Kevin Bissett, The Canadian Press
Winnipeg Free Press
August 6, 2010
FREDERICTON – The refurbishment of the Point Lepreau nuclear power plant in New Brunswick has been delayed by at least another year, putting the project 2 1/2 years behind schedule and driving the cost beyond the $2 billion mark.
NB Power president Gaetan Thomas said crews continue to have a problem getting a tight seal in the joints of the reactor’s new calandria tubes, which contain pressure tubes that hold the fuel bundles. Of the 380 tubes, 80 have been passed and 80 have failed, while the remaining 220 have yet to be tested.
Hugh MacDiarmid, president and CEO of Atomic Energy of Canada Ltd., confirmed the delay Friday when he met with New Brunswick Energy Minister Jack Keir and Thomas in Fredericton.
Thomas said NB Power needs the refurbishment to last 25 to 30 years, so strict standards must be met.
“For NB Power, we must ensure that when the plant is turned back over from AECL to us that it is exactly as we expect,” Thomas said.
The refurbishment was originally budgeted at $1.4 billion, including $400 million for replacement power. It costs NB Power about $1 million a day to provide replacement power, which means the cost of replacement power could be well over $1 billion.
Thomas said there’s no way to know what the higher costs could do to power rates in the province until the utility learns the exact length of the delay.
Premier Shawn Graham has been pressing the federal government to shoulder the cost overruns because AECL is a federal Crown Corporation.
Prime Minister Stephen Harper and federal Conservative MPs have said the contract will be honoured, but have not agreed to pay for the replacement power during the delays.
In a letter to Graham last month, Harper said the province was “fully aware that there were uncertainties involved” when the project was started.
The contract was signed by the province’s previous Conservative government in 2005, a year before Graham’s Liberals came to power.
Graham has threatened to sue Ottawa for the extra costs, but Keir said he wants a mediation process with the federal government to settle the question of who will pay.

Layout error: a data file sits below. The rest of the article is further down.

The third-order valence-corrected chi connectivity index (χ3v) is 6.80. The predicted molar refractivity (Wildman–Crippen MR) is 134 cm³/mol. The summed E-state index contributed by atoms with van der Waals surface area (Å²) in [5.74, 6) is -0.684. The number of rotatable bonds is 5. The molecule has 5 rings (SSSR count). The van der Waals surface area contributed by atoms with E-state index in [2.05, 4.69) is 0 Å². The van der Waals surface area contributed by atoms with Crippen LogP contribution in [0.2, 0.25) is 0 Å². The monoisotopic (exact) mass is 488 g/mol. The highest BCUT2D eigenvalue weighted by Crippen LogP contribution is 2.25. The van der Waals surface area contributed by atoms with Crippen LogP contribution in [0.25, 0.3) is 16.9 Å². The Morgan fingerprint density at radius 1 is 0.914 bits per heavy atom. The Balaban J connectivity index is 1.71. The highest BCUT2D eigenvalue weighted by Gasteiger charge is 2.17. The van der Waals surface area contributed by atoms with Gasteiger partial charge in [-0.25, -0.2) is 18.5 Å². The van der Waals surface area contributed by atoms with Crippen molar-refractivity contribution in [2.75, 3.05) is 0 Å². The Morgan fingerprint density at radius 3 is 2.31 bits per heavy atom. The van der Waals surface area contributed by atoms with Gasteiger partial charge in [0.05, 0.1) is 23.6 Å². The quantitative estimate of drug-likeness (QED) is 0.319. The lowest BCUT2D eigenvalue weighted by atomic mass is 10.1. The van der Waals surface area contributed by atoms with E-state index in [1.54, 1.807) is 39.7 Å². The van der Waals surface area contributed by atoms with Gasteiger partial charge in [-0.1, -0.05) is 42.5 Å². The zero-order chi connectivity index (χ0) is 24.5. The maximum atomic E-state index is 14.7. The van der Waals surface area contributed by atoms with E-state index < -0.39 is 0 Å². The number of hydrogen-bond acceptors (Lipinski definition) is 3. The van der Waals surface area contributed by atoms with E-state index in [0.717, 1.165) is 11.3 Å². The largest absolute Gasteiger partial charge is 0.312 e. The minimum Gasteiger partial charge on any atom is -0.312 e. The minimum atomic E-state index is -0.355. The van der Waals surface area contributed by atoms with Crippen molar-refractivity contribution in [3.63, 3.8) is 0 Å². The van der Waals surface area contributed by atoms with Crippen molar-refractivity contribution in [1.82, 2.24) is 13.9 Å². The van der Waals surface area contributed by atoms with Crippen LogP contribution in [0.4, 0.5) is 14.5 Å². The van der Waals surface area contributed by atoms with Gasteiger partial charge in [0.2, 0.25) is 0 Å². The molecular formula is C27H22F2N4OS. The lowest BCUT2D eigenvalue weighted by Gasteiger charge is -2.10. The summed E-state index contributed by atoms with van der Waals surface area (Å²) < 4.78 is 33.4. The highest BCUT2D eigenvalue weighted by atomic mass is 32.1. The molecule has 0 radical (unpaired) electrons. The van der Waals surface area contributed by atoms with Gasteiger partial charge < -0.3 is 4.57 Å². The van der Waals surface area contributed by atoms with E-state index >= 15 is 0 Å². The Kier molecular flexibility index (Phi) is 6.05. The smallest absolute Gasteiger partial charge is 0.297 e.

“The people of New Brunswick contracted for success on this project, not for failure,” Keir said.
This is the first refurbishment of a Candu-6 reactor by AECL, and Keir said New Brunswickers should not be paying for a federal Crown corporation that’s on a learning curve that will allow it to do a better job of refurbishing similar reactors elsewhere around the world.
But Paul Robichaud, the Tory energy critic, said he thinks the provincial government is jumping the gun.
“I believe there is still some time and some place for discussion and instead of calling a press conference, what the province of New Brunswick should do is to sit at the table with the federal government and try to find a solution to this situation,” he said.
Work on Point Lepreau was scheduled to take 18 months when it began in March 2008. It is now expected to be at least early 2012 when the work is complete.
“Until we have a solution to the leak testing and acceptance testing for the calandria tubes, we just can’t provide a definitive date yet to when the reactor will be returned to service,” said Dale Coffin, a spokesman for AECL.
“We’re working through those options and narrowing down the options to identify which is the best solution.”
The delays faced by AECL at Point Lepreau and at a plant in North Korea have prompted Hydro-Quebec to hold off on the refurbishment of its Gentilly-2 nuclear station, according to media reports. It is also a Candu-6 reactor like Lepreau.
Norm Rubin of the Toronto-based energy watchdog Energy Probe said he’s not surprised by the added delays at Point Lepreau or the decision by Hydro-Quebec.
“People who look at this as a reliable source of power are destined to live in the dark,” he said.
“This is an unforgiving technology and it has found ways to break the hearts of investors and electricity consumers all over the world for decades.”